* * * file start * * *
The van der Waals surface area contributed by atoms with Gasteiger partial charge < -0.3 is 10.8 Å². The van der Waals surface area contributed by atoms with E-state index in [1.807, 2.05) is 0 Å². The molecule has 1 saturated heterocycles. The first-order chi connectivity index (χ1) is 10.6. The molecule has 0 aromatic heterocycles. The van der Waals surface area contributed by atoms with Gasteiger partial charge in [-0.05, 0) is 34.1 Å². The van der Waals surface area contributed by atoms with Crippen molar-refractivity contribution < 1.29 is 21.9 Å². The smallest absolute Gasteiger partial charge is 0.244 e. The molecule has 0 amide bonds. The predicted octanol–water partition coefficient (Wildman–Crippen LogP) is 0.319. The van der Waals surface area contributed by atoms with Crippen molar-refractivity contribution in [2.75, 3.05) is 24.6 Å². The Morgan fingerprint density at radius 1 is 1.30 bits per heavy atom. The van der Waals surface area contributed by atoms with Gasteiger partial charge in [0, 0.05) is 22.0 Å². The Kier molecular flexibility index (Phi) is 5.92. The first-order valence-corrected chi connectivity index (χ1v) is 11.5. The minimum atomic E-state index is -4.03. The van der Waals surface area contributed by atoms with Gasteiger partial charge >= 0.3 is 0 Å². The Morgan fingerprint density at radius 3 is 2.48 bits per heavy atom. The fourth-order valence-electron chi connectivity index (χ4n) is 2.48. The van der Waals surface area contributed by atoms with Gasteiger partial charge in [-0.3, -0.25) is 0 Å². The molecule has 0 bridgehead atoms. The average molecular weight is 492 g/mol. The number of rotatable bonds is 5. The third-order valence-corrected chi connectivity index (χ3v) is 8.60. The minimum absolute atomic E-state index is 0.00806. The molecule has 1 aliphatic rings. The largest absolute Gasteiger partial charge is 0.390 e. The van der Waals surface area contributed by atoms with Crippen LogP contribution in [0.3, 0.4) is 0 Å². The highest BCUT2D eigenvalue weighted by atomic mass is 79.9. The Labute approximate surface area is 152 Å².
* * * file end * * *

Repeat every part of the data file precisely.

The van der Waals surface area contributed by atoms with Gasteiger partial charge < -0.3 is 10.8 Å². The van der Waals surface area contributed by atoms with E-state index in [1.807, 2.05) is 0 Å². The molecule has 1 saturated heterocycles. The first-order chi connectivity index (χ1) is 10.6. The molecule has 0 aromatic heterocycles. The van der Waals surface area contributed by atoms with Gasteiger partial charge in [-0.05, 0) is 34.1 Å². The van der Waals surface area contributed by atoms with Crippen molar-refractivity contribution < 1.29 is 21.9 Å². The smallest absolute Gasteiger partial charge is 0.244 e. The molecule has 0 amide bonds. The predicted octanol–water partition coefficient (Wildman–Crippen LogP) is 0.319. The van der Waals surface area contributed by atoms with Crippen molar-refractivity contribution in [2.75, 3.05) is 24.6 Å². The Morgan fingerprint density at radius 1 is 1.30 bits per heavy atom. The van der Waals surface area contributed by atoms with Gasteiger partial charge in [0, 0.05) is 22.0 Å². The Kier molecular flexibility index (Phi) is 5.92. The first-order valence-corrected chi connectivity index (χ1v) is 11.5. The minimum atomic E-state index is -4.03. The van der Waals surface area contributed by atoms with Gasteiger partial charge >= 0.3 is 0 Å². The Morgan fingerprint density at radius 3 is 2.48 bits per heavy atom. The fourth-order valence-electron chi connectivity index (χ4n) is 2.48. The van der Waals surface area contributed by atoms with Gasteiger partial charge in [-0.3, -0.25) is 0 Å². The molecule has 0 bridgehead atoms. The average molecular weight is 492 g/mol. The number of rotatable bonds is 5. The third-order valence-corrected chi connectivity index (χ3v) is 8.60. The minimum absolute atomic E-state index is 0.00806. The molecule has 1 aliphatic rings. The largest absolute Gasteiger partial charge is 0.390 e. The van der Waals surface area contributed by atoms with Crippen LogP contribution in [0.3, 0.4) is 0 Å². The highest BCUT2D eigenvalue weighted by atomic mass is 79.9. The Labute approximate surface area is 152 Å².